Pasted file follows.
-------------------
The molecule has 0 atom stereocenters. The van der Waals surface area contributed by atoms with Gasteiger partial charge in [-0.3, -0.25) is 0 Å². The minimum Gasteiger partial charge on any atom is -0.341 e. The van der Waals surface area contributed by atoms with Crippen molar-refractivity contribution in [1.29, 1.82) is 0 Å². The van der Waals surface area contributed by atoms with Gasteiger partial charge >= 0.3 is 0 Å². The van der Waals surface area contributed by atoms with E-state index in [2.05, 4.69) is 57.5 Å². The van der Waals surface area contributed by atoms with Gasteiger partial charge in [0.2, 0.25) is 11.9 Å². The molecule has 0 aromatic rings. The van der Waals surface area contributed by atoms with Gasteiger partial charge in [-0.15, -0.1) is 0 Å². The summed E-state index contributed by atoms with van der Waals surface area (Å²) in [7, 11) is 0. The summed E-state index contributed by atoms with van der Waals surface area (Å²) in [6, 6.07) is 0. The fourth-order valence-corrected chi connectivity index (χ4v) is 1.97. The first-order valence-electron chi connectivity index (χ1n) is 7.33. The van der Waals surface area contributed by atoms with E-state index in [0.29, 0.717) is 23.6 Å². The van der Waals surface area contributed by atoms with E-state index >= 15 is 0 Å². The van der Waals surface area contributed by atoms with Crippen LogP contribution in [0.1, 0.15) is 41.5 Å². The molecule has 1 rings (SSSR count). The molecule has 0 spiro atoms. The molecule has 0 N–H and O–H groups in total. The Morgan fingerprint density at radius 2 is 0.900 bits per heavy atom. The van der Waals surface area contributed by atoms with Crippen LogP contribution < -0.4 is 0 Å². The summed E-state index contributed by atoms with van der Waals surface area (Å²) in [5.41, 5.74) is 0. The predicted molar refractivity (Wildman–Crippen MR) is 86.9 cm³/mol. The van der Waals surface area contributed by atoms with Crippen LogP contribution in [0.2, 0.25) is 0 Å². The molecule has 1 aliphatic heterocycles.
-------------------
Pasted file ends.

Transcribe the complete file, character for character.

The molecule has 0 atom stereocenters. The van der Waals surface area contributed by atoms with Gasteiger partial charge in [-0.3, -0.25) is 0 Å². The minimum Gasteiger partial charge on any atom is -0.341 e. The van der Waals surface area contributed by atoms with Crippen molar-refractivity contribution in [1.29, 1.82) is 0 Å². The van der Waals surface area contributed by atoms with Gasteiger partial charge >= 0.3 is 0 Å². The van der Waals surface area contributed by atoms with E-state index in [2.05, 4.69) is 57.5 Å². The van der Waals surface area contributed by atoms with Gasteiger partial charge in [0.2, 0.25) is 11.9 Å². The molecule has 0 aromatic rings. The van der Waals surface area contributed by atoms with Gasteiger partial charge in [-0.15, -0.1) is 0 Å². The summed E-state index contributed by atoms with van der Waals surface area (Å²) in [7, 11) is 0. The summed E-state index contributed by atoms with van der Waals surface area (Å²) in [6, 6.07) is 0. The fourth-order valence-corrected chi connectivity index (χ4v) is 1.97. The first-order valence-electron chi connectivity index (χ1n) is 7.33. The van der Waals surface area contributed by atoms with E-state index in [0.29, 0.717) is 23.6 Å². The van der Waals surface area contributed by atoms with E-state index >= 15 is 0 Å². The van der Waals surface area contributed by atoms with Crippen LogP contribution in [0.1, 0.15) is 41.5 Å². The molecule has 1 rings (SSSR count). The molecule has 0 spiro atoms. The molecule has 0 N–H and O–H groups in total. The Morgan fingerprint density at radius 2 is 0.900 bits per heavy atom. The van der Waals surface area contributed by atoms with Crippen LogP contribution < -0.4 is 0 Å². The summed E-state index contributed by atoms with van der Waals surface area (Å²) in [5.41, 5.74) is 0. The predicted molar refractivity (Wildman–Crippen MR) is 86.9 cm³/mol. The van der Waals surface area contributed by atoms with Crippen LogP contribution in [0.2, 0.25) is 0 Å². The molecule has 1 aliphatic heterocycles.